The voice of business architecture. And more.

A walk through the BIZBOK

“Business architecture represents holistic, multidimensional business views of: capabilities, end-to-end value delivery, information, and organizational structure; and the relationships among these business views and strategies, products, policies, initiatives, and stakeholders”.

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In this segment, I want to share some information from A Guide to the Business Architecture Body of Knowledge®, otherwise known as the BIZBOK® Guide.

The opening quote is the definition of what business architecture is, as revised in version 11.0. I think it’s important enough to share.

Another important aspect is that of the boundaries of the scope that coincides with the boundary definition of the business. The BIZBOK® Guide considers this to be the business ecosystem. This ecosystem obviously contains the core legal entity that anyone would consider to be the business, but it also includes customer, partner, and other such external stakeholder relationships and their associated value streams. If some aspects of the business are outsourced, they need to be considered as well.

Concomitant with this ecosystem, business architecture includes the organisational structure, operating model as well as policy and governance. It includes capabilities—and I’ll add competencies and relative maturity—products, information, initiatives, and of course, metrics. All of these would be pointless without a strategy to align to.

all businesses—commercial entities—have similar needs irrespective of size

It’s important to remember that at their foundations, all businesses—commercial entities—have similar needs irrespective of size. Whether you are a sole proprietor or a multi-billion-dollar, pound, euro, or other currency denomination of value company, some core functions are necessary. Even if these roles end up scaling to entire departments, entities like customers, suppliers, sales, marketing, accounting, inventory, and so on are still necessary—even if your inventory is digital. Different industry verticals will have nuances across industries, but say, an insurance company of any scale still needs capabilities to account for policies, claims, and so on. How they operate and interoperate with other functions may differ. I do feel that it’s fair to say that each industry vertical should qualify to have its own architectural framework from which to start assessing capabilities and relative maturity.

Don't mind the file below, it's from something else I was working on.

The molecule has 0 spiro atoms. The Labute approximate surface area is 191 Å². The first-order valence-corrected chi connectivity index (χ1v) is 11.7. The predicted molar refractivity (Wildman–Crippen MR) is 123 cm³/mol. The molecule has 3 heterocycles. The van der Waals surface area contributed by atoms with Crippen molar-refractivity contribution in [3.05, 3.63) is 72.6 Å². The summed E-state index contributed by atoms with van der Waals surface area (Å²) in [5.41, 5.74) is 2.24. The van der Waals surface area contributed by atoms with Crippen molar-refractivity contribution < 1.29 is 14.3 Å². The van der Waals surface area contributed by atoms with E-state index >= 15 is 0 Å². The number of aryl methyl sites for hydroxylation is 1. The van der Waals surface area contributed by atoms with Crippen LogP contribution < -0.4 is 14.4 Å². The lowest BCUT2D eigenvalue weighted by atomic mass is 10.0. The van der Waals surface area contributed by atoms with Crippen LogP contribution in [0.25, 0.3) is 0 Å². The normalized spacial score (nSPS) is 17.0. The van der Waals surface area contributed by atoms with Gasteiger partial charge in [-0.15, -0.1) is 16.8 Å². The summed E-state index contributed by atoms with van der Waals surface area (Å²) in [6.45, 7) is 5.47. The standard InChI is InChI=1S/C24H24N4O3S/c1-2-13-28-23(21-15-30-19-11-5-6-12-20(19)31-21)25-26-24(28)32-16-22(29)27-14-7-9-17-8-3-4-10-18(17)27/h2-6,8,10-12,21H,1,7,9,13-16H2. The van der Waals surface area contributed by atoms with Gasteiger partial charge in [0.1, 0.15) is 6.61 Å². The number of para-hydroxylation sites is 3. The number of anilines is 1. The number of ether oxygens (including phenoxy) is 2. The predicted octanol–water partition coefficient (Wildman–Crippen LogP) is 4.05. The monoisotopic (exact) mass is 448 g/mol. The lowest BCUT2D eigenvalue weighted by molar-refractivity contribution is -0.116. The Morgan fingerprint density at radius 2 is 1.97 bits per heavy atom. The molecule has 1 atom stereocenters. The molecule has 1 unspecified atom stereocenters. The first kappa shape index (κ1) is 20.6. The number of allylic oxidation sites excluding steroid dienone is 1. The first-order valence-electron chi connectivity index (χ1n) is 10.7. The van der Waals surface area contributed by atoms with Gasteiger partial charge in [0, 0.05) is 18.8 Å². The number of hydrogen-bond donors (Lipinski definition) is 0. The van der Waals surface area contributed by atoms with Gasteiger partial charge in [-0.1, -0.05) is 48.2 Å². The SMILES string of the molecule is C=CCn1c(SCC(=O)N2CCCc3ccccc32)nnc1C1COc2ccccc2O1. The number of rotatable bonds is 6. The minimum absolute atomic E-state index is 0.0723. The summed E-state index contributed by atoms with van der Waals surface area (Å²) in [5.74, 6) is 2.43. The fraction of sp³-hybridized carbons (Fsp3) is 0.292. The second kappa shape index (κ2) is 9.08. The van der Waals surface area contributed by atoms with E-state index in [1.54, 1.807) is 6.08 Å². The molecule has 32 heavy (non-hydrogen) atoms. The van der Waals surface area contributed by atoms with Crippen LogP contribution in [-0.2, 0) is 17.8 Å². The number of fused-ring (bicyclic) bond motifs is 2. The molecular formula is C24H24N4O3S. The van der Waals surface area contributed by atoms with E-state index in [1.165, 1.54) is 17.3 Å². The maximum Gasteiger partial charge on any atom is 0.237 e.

In my experience, every company thinks it’s a unique snowflake. In practice, the Pareto principle applies. Operationally, they are about 80 per cent the same. Moreover, each department within a company sees itself as being unique with unique problems, but the Pareto principle applies here as well. This snowflake thinking reinforces a silo mentality.

In cross-functional workshops, perhaps a Design Thinking session, it will soon be apparent that a seemingly isolated problem has a solution that can be applied to several departments.

Strategy is a weak link in most organisations

Without an explicit strategy, a business architect has no orientation. Strategy is a weak link in most organisations I’ve been involved with. I’ve discussed this elsewhere. Absent a cogent strategy, the business architect should construct a proxy and at least establish guiding operating principles. These should be vetted and the appropriate executive should approve it, preferably the head of the company, whether the president, the CEO, or the sole proprietor.

In most cases, business architecture exists to facilitate transformation. This should already have a vision, a strategy, objectives, and a transformation roadmap. The role of the business architect is to ensure this transformation is activated. Part of this activation suggests creating business blueprints, and working to establish common vocabulary, standard frameworks, and shared knowledge so that everyone is working on the same page.

Since business architecture views the business holistically, one value proposition is that is helps to allocate attention and resources to the most valuable points in an organisation. All too often, one department happens to have funding available that would be better served elsewhere in the organisation.

I think I’ve said enough for this segment. I expect to be back to share more information and insights on the BIZBOK Guide. Meantime, I hope this has been informative and useful.

If you have any questions or comments, feel free to leave them in the comments section.

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